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The People's Guide to Mexico Travel Letter: Suspended
The Copper Canyon: Batopilas

PG Travel Letter? Batopilas?

Letter from Fred & Linda Wisely
Responses: Carl Franz & Mike Huckaby

Published: February 2011

Several years ago we met you guys in Batopillas at a small "motel" you were residing at. We hiked to Urique and spend some time touring Mexico. When we returned a few months later, we subscribed to your newsletter. As I recall we sent our check to a place in the East where it was published. I think it was about $10.00. We never received a copy and after a couple of follow up letters we gave up.

I am sure it was an administrative error of some kind. If you still do a newsletter of some kind via paper or email, we would still like to subscribe. We are planning a trip back there in a couple of years and need to update ourselves on what is going on. Please provide information on how we would subscribe to your newsletter or something similar that you might recommend.

Many thanks
Fred and Linda Wisely

Carl responds:

Dear Fred and Linda,

I'm afraid that the newsletter is no longer being done, at least in a print edition. We found it too expensive to maintain as “hard copy”, so in its place we now have our main The People's Guide to Mexico website and my Talk About Mexico blog

I'm very sorry about your check - to blame it on “an adminstrative error” is actually quite an understatement, as we must confess to being notoriously disorganized and negligent, especially when it comes to administrative tasks. Along with a sincere apology, I'd like to reimburse you - please send a postal address or a PayPal address.

You can also take advantage of our reader's expertise and personal experience by registering on my blog and posting questions of your own there. We have some very knowledgeable travelers there, so please don't be shy.

Carl and Lorena

Thank you for your prompt reply and kind offer for a refund. While we appreciate it, that is not required. We will review your website and, if there is something that is super important, we know we can count on you to answer our questions.

Sadly, from others, we have heard that Batopilas is becoming unfriendly and that some cartel members are tightening their hold in the Canyon related to the drug trade. Hopefully, those are rumors, but it would be appreciated if you could shed some light on that.

We hope to see you both again and trust that your health is still good.
Fred and Linda Wisely

Lorena responds:

Our friends and Copper Canyon guides Cathy Waterman and Mike Huckaby continue to lead backpacking and burro assisted trips in this area. ( I asked them for an update on Batopilas.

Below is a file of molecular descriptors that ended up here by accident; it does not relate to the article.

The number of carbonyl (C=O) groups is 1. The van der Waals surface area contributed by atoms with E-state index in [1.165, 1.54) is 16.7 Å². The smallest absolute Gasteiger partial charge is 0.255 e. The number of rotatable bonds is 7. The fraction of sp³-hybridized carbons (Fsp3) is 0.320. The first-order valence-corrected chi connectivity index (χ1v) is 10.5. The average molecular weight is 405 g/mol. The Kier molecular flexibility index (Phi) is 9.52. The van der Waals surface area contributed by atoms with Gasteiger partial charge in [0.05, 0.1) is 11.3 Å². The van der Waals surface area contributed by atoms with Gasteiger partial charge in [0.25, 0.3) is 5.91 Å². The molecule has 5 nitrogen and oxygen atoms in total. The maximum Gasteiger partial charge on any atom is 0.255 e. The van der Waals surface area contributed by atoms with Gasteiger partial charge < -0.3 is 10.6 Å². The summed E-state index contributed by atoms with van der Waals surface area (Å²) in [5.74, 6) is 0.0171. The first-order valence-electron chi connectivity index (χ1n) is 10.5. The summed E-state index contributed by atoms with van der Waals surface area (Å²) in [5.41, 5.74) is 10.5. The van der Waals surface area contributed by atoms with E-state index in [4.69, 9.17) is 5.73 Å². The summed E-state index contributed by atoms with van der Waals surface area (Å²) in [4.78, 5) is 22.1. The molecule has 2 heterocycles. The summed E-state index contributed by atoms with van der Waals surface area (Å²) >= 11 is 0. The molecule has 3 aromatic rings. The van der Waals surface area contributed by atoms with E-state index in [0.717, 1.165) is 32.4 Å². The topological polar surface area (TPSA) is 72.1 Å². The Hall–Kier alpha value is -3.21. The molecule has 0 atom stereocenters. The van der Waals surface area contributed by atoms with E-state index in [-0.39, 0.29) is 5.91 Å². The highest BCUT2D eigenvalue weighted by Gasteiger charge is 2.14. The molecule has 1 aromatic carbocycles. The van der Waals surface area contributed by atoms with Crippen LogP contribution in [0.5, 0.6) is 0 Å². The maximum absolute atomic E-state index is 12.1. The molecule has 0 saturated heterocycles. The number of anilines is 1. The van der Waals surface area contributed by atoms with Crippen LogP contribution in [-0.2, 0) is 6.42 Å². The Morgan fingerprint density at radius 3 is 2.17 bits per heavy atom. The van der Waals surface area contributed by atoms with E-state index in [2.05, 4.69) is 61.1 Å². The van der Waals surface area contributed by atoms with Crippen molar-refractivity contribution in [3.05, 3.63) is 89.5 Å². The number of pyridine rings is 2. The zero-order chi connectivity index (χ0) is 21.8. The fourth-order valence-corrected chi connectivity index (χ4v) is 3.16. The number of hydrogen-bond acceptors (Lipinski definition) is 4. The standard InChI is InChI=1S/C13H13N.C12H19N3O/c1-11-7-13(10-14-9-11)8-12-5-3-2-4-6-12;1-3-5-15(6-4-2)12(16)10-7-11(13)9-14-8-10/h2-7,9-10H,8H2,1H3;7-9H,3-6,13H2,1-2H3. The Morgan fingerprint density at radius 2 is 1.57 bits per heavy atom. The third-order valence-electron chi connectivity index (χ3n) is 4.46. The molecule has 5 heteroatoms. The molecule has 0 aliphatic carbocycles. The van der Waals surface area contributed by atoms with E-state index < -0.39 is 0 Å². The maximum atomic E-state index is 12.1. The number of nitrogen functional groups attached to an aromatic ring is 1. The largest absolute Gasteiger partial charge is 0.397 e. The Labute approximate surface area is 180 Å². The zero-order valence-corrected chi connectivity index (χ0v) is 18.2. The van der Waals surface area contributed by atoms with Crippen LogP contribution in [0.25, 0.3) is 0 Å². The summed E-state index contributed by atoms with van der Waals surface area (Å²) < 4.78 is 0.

Mike Huckaby replied:

The answer to your inquiry is yes. Batopilas has changed. Maybe it's just that what was in the shadows is now out in the open, but if you know the signs, you see it. For instance, the brother of a mayoral candidate was killed in broad daylight while bringing in people to vote. He wasn't anti-drug, just not the PRI, which we think seems to be the more corrupt or entrenched group.

Also Chapo Guzman seems to enjoy some favor in Mexico as the government sanctioned clean-up man in some drug wars. However, La Linea is and has traditionally been the major influence in Bato. It seems La Linea has the reputation of being brutal, killing indiscriminantly, and not paying. They have the rep of hiring young meth heads or some kind of kids that seems not to know right from wrong.

And now they say that there a new bit of real estate kind of next to the river, on the next block over from Hotel Real de Minas, where all they do is fix up SUV's with super dark windows, etc. It has been said that none of these cars can leave Bato, because they're all totally illegal.

Other news: Did you know that there's now a road from Bato to Urique. It zigzags up the low hill just downstream of the Arroyo Camuchin. Also, there is now bus service from Cieniguita de la Barranca to Urique.

I don't know if you are aware that the cable car from Piedra Volada near Divisadero is up and running, with a 7 segment Tyrolean traverse ending at the same mesa just above the lunch spot where we used to stop on our hikes. ($20 cablecar, $60 zipline).

The orange grove, our traditional first night on the burro trips, is now a naked arroyo due to a flash flood last summer. There are just a few trees left, mainly high on the far bank. Anselmo's orchard is gone, nothing but stripped tree trunks in the river now. We now have to hike to the river in a day.

For more on Batopilas, the Copper Canyon and Copper Canyon Hikes and Burror Assisted Trips, and The Copper Canyon Trails.

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